Mystery rays under investigation

Picture: MMF.

Two species of the shark-like rays known as wedgefish have been tagged by Marine Megafauna Foundation (MMF) scientists for a first-of-its-kind study in Mozambique. 

The white-spotted guitarfish or bottlenose wedgefish (Rhynchobatus australiae) and the bowmouth guitarfish or shark ray (Rhina ancylostoma) are both IUCN-listed as Critically Endangered. They are particularly vulnerable because of their slow growth, late maturity and low reproduction rates.

The wedgefish are, like other rays, caught for their fins. However, so little is known about their biology or ecology that few management plans exist, says the MMF.

The Mozambique study is taking place in the protected Indian Ocean waters of the Bazaruto Archipelago National Park and Vilanculos Coastal Wildlife Sanctuary, with MMF working alongside park staff to identify primary aggregation sites.

The tags are a combination of acoustic transmitters, which send signals that can be picked up by listening stations for up to five years, and six-month pop-up archival satellite tags that record depth, temperature and light-level data. The two types provide the researchers with distinct but complementary information.

“We can learn where the animals spend most of their time, whether visits to specific sites are year-round or seasonal, how far they move, how deep they dive, and which temperatures they prefer,” said MMF co-founder and project co-lead Dr Andrea Marshall. “This will help to identify areas of critical habitat that must be prioritised for protection.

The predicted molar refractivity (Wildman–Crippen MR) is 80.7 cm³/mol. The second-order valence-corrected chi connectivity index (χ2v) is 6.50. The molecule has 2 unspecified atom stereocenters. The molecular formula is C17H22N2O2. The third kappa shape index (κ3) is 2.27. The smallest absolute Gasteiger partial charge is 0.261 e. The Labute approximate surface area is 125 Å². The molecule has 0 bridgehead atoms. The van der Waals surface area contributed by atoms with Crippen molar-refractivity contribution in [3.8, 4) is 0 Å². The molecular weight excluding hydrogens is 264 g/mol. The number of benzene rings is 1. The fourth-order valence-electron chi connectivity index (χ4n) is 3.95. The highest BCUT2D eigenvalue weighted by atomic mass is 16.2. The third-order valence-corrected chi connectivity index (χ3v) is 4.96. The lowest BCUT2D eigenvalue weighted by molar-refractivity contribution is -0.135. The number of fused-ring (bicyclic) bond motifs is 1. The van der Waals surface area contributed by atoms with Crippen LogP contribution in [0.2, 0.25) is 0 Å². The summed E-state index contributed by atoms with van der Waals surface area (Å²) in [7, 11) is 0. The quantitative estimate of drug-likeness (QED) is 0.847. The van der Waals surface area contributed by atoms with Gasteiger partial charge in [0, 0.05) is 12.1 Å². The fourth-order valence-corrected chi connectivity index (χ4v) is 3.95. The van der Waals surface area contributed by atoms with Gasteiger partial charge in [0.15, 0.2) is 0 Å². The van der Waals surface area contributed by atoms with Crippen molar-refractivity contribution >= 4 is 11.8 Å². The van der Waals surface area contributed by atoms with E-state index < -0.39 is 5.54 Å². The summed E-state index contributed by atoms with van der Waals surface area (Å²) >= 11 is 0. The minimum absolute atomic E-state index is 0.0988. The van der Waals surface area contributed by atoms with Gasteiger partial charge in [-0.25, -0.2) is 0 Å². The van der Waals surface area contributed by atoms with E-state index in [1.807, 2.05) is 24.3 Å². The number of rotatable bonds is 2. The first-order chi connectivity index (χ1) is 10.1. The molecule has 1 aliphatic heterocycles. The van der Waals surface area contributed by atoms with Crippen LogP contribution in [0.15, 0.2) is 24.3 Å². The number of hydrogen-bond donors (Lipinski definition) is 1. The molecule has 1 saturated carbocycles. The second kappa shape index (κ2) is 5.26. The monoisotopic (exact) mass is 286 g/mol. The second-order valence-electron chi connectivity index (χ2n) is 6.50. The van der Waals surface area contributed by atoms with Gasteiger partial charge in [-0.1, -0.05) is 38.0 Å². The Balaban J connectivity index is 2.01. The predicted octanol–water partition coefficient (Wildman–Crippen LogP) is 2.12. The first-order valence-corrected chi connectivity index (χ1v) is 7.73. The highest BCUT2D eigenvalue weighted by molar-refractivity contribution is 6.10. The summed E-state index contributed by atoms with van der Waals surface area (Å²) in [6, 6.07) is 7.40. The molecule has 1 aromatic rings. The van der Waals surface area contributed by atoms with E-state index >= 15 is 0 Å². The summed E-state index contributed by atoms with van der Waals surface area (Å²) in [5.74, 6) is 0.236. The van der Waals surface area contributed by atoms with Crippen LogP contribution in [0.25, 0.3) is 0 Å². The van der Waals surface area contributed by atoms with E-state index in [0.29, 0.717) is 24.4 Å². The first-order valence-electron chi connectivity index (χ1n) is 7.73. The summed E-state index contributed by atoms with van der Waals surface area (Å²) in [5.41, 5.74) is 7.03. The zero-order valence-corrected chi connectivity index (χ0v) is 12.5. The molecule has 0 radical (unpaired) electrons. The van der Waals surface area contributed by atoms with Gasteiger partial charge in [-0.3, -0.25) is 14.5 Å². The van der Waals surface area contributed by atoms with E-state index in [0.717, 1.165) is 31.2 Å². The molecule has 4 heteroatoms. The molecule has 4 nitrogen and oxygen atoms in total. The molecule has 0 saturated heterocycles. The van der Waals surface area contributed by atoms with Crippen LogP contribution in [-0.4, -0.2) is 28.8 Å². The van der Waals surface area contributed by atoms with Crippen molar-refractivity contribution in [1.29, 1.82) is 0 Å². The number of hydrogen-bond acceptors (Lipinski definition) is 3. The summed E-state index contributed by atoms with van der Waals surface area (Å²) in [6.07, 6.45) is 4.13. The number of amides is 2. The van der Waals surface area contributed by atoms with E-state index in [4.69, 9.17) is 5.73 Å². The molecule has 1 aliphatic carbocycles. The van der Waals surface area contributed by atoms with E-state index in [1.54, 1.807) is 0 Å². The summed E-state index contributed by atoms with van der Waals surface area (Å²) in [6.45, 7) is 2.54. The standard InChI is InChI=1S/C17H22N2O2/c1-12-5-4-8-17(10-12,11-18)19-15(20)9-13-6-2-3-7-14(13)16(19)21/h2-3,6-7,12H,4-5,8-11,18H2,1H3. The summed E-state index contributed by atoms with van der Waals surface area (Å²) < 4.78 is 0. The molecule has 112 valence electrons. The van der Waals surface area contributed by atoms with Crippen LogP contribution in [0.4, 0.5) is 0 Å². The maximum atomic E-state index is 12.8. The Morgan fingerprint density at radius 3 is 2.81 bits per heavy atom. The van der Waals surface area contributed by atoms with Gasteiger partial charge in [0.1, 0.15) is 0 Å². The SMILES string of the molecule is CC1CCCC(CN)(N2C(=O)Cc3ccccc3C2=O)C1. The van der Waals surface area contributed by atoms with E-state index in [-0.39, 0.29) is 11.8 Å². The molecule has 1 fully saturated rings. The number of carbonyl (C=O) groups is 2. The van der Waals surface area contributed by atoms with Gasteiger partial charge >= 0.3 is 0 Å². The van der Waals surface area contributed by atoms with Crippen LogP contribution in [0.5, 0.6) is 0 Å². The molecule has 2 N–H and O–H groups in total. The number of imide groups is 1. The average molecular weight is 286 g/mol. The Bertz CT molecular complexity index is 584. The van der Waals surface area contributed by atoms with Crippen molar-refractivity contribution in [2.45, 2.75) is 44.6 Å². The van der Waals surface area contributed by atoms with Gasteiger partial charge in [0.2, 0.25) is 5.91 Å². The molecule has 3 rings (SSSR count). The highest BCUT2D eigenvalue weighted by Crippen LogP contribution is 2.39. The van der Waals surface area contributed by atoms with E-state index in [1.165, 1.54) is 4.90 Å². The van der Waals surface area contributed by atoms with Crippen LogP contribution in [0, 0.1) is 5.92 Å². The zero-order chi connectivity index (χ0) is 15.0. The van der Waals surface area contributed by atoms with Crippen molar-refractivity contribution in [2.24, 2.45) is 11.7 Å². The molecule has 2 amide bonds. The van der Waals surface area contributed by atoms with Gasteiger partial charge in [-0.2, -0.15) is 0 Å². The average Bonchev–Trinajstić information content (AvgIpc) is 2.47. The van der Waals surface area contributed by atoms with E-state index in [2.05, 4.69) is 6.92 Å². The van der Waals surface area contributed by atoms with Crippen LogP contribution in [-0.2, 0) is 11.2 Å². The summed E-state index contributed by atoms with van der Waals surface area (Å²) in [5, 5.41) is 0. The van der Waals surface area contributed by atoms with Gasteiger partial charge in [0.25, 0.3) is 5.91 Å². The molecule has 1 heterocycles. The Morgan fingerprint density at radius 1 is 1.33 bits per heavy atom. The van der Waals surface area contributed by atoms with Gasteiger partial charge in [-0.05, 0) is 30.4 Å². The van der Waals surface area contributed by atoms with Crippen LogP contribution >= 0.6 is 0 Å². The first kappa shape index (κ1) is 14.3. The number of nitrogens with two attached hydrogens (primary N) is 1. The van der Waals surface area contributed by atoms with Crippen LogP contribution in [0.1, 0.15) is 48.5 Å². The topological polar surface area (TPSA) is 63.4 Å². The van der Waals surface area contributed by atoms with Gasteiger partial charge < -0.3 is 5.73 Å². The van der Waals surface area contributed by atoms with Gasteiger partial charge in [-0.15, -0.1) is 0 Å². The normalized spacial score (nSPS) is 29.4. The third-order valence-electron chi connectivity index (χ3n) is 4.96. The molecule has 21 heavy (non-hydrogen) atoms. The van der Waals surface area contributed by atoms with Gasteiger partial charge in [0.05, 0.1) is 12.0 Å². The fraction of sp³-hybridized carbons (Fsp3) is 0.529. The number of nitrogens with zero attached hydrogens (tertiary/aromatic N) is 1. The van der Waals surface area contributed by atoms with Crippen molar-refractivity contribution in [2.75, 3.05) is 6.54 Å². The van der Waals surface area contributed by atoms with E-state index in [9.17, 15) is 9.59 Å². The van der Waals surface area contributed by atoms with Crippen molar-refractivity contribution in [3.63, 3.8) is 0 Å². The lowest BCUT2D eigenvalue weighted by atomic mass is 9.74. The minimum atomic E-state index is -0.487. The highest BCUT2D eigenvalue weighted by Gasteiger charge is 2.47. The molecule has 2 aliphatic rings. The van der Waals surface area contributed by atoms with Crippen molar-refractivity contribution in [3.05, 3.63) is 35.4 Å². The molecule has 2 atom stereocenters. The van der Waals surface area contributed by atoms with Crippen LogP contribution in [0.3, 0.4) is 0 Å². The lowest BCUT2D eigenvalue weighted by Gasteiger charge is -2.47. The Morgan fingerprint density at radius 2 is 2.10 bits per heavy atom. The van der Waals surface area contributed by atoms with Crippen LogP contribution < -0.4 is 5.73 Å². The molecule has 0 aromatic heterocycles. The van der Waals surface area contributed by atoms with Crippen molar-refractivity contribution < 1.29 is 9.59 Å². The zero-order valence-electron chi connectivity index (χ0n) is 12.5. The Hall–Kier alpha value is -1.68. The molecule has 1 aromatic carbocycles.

27 July 2021

“We are very excited to see what the tags can tell us about these curious animals. With such little information available, we truly aren’t sure what to expect.” Additional tags will be deployed in the coming months.

The work is supported by the Blue Action Fund, the Mohamed bin Zayed Species Conservation Fund, Ocean Wildlife Project and private donors. More on MMF here. 

*******  CLOSER TO HOME, ROV footage captured in Loch Melfort on Scotland’s west coast has identified an important nursery ground for another Critically Endangered species, the rare flapper skate. 

It’s only the second such area confirmed around the Scottish mainland, scuba divers having helped to identify a similar site in the marine protected area (MPA) covering the Inner Sound of Skye.

Loch Melfort lies in the Loch Sunart to Sound of Jura MPA. Environmental charity Open Seas used what it calls its ClamCam to video 20 egg-cases between boulders, and says both finds demonstrate the effectiveness of seabed protection.

The egg-cases, also known as mermaid’s purses, take some 18 months to hatch, so are vulnerable to disturbance by bottom-trawling and dredging in unprotected areas.

Flapper skates, which can grow to 3m in length, were once common in the north-east Atlantic. Loch Melfort banned trawling and dredging in 2009 and became an MPA for flapper skate seven years ago.